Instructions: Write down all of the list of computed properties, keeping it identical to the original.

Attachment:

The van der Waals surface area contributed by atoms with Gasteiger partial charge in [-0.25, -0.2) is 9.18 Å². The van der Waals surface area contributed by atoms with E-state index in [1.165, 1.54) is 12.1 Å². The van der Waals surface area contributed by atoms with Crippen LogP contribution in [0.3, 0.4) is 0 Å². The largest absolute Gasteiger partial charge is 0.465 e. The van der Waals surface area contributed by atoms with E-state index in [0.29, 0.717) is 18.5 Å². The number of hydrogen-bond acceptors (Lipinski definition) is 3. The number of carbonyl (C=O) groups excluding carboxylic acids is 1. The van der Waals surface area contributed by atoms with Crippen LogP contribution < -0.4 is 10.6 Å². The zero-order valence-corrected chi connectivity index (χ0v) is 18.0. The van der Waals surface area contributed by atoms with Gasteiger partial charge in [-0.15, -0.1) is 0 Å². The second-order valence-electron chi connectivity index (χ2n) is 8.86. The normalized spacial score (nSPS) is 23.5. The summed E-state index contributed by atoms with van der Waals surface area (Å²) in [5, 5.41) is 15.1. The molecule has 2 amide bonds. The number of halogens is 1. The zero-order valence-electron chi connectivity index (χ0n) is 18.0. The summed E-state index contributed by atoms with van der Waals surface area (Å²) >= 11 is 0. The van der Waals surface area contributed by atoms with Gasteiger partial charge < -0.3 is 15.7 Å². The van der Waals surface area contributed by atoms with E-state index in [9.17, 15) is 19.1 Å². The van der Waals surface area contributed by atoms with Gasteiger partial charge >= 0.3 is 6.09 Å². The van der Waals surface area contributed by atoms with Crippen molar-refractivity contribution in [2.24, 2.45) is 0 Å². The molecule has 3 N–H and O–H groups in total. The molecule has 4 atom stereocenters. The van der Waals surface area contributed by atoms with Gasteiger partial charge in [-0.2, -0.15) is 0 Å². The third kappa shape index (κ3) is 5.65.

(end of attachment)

The van der Waals surface area contributed by atoms with Gasteiger partial charge in [-0.25, -0.2) is 9.18 Å². The van der Waals surface area contributed by atoms with E-state index in [1.165, 1.54) is 12.1 Å². The van der Waals surface area contributed by atoms with Crippen LogP contribution in [0.3, 0.4) is 0 Å². The largest absolute Gasteiger partial charge is 0.465 e. The van der Waals surface area contributed by atoms with E-state index in [0.29, 0.717) is 18.5 Å². The number of hydrogen-bond acceptors (Lipinski definition) is 3. The number of carbonyl (C=O) groups excluding carboxylic acids is 1. The van der Waals surface area contributed by atoms with Crippen LogP contribution < -0.4 is 10.6 Å². The zero-order valence-corrected chi connectivity index (χ0v) is 18.0. The van der Waals surface area contributed by atoms with Gasteiger partial charge in [-0.15, -0.1) is 0 Å². The second-order valence-electron chi connectivity index (χ2n) is 8.86. The normalized spacial score (nSPS) is 23.5. The summed E-state index contributed by atoms with van der Waals surface area (Å²) in [5, 5.41) is 15.1. The molecule has 2 amide bonds. The number of halogens is 1. The zero-order valence-electron chi connectivity index (χ0n) is 18.0. The summed E-state index contributed by atoms with van der Waals surface area (Å²) >= 11 is 0. The van der Waals surface area contributed by atoms with Gasteiger partial charge < -0.3 is 15.7 Å². The van der Waals surface area contributed by atoms with E-state index in [9.17, 15) is 19.1 Å². The van der Waals surface area contributed by atoms with Gasteiger partial charge >= 0.3 is 6.09 Å². The van der Waals surface area contributed by atoms with Crippen molar-refractivity contribution in [2.24, 2.45) is 0 Å². The molecule has 3 N–H and O–H groups in total. The molecule has 4 atom stereocenters. The van der Waals surface area contributed by atoms with Gasteiger partial charge in [-0.2, -0.15) is 0 Å². The third kappa shape index (κ3) is 5.65.